When my husband reached the end of his life at home, under less than satisfactory conditions, I was more devastated by how things had been mishandled than by him having died.

In spite of my best efforts, things had gone terribly wrong. I didn’t want anyone else to have to endure what we’d been through. The system had failed us and it needed to be made aware. If I didn’t speak up would I be able to live with myself?

It was not easy to gather my thoughts and express them in a letter to Northern Health’s Patient Care Quality Office. However, I also felt that unless I made them aware of the situation, and changes were made, it was likely that other patients and their families would suffer similar outcomes. I didn’t want that to happen.

So began my continuing mission to speak up about the shortcomings that I had seen within healthcare. I joined Patient Voices Network (PVN) and have been given numerous opportunities to tell my story. I had tried to “speak up” during my husband’s journey, but often the response we received was “too little”, “too late” or both.  However, it wasn’t too late to speak out for others. My story supports how a focus on person- and family-centred care can improve care.

Currently, I am participating as a patient partner with Northern Health’s planning committee for the celebration of Canadian Patient Safety Week. This year’s theme is Conquer the Silence.

I find it alarming and unacceptable that one in three Canadians have been affected by preventable healthcare harm. Every 17 minutes someone dies in a hospital from an adverse event. Preventable healthcare harm is the third leading cause of death in Canada. This means that 28,000 people die each year who shouldn’t. Silence plays a major role.

So, if something looks wrong, feels wrong, or is wrong, speak out. You can effect improvements or even save a life. Check out the information on Canadian Patient Safety Week’s Conquer Silence campaign, learn about Patient Voices Network or contact Northern Health’s Patient Care Quality Office.


Thank you, Sally, for sharing your story!

Have a complaint about care? Here’s the process you should follow:

  1. Individuals with concerns or complaints should first speak with the person who provided the service, or to the manager of the area. Complaints are best addressed and resolved at the time and place they occur.
  2. If this isn’t an option or doesn’t serve you, the next step is to speak to local administration.
  3. If your complaint remains unresolved, please contact the NH Patient Care Quality Office.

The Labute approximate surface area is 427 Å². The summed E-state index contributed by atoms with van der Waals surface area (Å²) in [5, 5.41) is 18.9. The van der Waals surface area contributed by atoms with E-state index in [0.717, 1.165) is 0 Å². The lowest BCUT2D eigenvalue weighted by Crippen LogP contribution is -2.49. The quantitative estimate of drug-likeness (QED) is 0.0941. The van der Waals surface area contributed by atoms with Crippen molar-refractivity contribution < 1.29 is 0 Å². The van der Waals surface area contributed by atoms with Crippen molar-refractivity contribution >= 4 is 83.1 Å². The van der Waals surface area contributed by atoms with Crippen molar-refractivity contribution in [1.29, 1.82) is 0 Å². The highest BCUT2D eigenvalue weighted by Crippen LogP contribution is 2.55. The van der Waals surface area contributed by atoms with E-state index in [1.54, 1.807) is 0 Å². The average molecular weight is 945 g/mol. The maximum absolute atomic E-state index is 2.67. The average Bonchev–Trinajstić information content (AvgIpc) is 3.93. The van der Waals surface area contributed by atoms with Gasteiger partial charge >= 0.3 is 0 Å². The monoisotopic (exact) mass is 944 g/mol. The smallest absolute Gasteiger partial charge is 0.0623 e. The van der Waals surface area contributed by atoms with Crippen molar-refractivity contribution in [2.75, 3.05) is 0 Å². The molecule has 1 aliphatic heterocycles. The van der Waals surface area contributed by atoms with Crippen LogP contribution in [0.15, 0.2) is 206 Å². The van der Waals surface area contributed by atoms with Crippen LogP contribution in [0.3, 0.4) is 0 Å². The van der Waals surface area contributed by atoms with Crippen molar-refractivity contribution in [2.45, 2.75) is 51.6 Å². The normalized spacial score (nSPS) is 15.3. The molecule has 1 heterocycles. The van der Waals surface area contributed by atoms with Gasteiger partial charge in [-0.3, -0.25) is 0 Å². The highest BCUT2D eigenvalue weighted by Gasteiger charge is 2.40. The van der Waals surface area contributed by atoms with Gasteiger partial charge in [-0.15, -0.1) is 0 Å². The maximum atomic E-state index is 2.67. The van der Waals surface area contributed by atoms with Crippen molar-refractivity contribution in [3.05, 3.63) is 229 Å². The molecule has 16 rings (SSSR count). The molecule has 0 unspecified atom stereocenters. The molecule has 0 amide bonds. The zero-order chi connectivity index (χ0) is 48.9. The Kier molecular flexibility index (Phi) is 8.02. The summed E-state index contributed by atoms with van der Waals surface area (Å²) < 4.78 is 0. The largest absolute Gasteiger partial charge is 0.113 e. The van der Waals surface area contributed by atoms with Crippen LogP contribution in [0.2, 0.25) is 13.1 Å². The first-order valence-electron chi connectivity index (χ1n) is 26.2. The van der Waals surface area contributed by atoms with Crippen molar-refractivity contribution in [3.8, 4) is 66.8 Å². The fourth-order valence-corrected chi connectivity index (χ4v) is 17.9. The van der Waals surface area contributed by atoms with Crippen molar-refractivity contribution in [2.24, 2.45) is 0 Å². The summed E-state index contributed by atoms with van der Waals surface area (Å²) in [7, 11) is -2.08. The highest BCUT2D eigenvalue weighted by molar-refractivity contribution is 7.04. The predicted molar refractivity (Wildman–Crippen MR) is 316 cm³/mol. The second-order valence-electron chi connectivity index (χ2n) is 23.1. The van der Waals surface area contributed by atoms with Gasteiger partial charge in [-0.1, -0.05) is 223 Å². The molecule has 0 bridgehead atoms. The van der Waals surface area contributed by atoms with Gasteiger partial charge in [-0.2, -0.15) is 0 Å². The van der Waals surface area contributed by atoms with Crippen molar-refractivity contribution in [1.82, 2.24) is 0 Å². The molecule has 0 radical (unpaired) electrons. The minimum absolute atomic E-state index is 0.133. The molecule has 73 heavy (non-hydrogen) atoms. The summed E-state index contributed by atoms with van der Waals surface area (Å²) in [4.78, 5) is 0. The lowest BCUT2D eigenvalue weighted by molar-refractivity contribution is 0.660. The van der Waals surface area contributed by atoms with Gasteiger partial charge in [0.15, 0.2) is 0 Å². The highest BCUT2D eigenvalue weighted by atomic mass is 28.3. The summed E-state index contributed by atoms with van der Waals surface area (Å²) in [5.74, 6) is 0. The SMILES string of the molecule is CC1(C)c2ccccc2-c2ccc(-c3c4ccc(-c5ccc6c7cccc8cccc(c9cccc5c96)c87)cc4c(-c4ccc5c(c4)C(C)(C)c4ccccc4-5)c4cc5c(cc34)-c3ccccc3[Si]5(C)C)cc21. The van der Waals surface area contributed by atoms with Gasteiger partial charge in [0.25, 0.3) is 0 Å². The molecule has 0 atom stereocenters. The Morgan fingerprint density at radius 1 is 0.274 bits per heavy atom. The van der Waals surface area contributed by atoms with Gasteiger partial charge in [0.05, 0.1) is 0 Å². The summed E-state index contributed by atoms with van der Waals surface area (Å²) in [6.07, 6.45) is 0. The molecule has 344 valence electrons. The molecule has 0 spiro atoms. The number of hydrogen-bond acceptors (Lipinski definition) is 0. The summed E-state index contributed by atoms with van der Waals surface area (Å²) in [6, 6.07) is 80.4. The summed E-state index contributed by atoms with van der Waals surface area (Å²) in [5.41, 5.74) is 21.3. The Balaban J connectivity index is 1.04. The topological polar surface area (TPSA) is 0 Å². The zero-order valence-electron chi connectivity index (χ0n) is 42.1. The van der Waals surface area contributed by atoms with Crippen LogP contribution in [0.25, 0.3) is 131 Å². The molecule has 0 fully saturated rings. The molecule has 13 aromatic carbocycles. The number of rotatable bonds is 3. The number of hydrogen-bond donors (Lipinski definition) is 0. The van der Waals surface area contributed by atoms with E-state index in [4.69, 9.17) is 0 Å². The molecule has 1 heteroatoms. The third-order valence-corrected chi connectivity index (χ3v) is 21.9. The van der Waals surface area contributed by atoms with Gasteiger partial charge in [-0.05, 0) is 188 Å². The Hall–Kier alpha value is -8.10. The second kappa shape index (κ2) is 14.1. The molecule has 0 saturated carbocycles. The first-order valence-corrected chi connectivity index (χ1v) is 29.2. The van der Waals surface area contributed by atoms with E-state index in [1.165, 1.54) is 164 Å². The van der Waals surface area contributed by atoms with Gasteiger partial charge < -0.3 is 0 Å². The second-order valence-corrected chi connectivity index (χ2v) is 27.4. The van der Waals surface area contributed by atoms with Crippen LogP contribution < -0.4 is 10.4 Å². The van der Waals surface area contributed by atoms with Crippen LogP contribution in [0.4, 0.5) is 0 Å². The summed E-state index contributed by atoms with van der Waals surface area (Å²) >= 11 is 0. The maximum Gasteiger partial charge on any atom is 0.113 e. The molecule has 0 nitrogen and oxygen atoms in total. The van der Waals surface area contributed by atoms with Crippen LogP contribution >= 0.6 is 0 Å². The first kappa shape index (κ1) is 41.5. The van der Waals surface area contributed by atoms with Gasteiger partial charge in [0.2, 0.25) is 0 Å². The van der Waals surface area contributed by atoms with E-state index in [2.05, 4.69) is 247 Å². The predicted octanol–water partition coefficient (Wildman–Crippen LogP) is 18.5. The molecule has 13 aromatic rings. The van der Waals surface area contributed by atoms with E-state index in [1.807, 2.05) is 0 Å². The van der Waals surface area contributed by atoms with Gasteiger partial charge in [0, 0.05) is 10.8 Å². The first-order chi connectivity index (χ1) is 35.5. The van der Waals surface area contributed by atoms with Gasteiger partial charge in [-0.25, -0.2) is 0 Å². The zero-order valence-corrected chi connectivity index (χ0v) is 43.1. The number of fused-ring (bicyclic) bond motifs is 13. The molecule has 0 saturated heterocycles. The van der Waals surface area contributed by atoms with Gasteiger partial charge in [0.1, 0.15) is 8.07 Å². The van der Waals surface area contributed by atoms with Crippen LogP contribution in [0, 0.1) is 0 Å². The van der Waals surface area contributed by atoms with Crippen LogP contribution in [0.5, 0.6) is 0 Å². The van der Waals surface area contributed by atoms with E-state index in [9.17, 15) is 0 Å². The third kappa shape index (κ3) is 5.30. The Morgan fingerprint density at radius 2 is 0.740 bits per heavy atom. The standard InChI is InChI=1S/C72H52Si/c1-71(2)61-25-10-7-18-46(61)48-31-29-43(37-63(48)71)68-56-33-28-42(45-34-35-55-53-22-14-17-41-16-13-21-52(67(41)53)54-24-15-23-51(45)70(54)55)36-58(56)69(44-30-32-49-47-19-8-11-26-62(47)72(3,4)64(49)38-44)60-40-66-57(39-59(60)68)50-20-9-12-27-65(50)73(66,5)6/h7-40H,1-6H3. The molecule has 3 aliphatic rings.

Marlene Apolczer

About Marlene Apolczer

Marlene is the Quality Improvement Lead for the Northern Interior and is based in Prince George. Marlene is a longtime health care employee and worked in a number of program areas before bringing all of her knowledge and experience to her current role. When she is not working, you can usually find Marlene in a school gymnasium or hockey arena cheering on her teenage sons!


Free nicotine replacement therapy: double the chances, double the odds to success!

A paper entitled tobacco reduction plan held by magnets to a fridge.

Having the right tools, supports and coping mechanisms in place can help improve your overall chances of living tobacco-free.

Do you smoke or chew commercial tobacco products?

How does six months of free nicotine replacement therapy (NRT), including patches, gum, inhalers, or lozenges, sound? Here is your chance, before the year ends, to access your 2019 stock of NRT and combine it with next year’s supply for optimal success.

Nicotine cravings: not all the same

When you crave tobacco, what you’re really craving is nicotine, an addictive chemical found in commercial tobacco products. NRT provides your body with clean nicotine that fulfils those cravings, without the exposure to hazardous chemicals found in commercial tobacco products.

Having the right tools, supports, and coping mechanisms in place can help improve your overall chances of living tobacco-free.

Six ways you can improve your chances of living tobacco-free:

  1. Have a plan in place. Remember: this is a lifestyle change! Plan for triggers and risky situations to help make sure you stay tobacco-free.
  2. Detox tobacco. Get rid of your tobacco product as well as ashtrays both in the house and vehicle.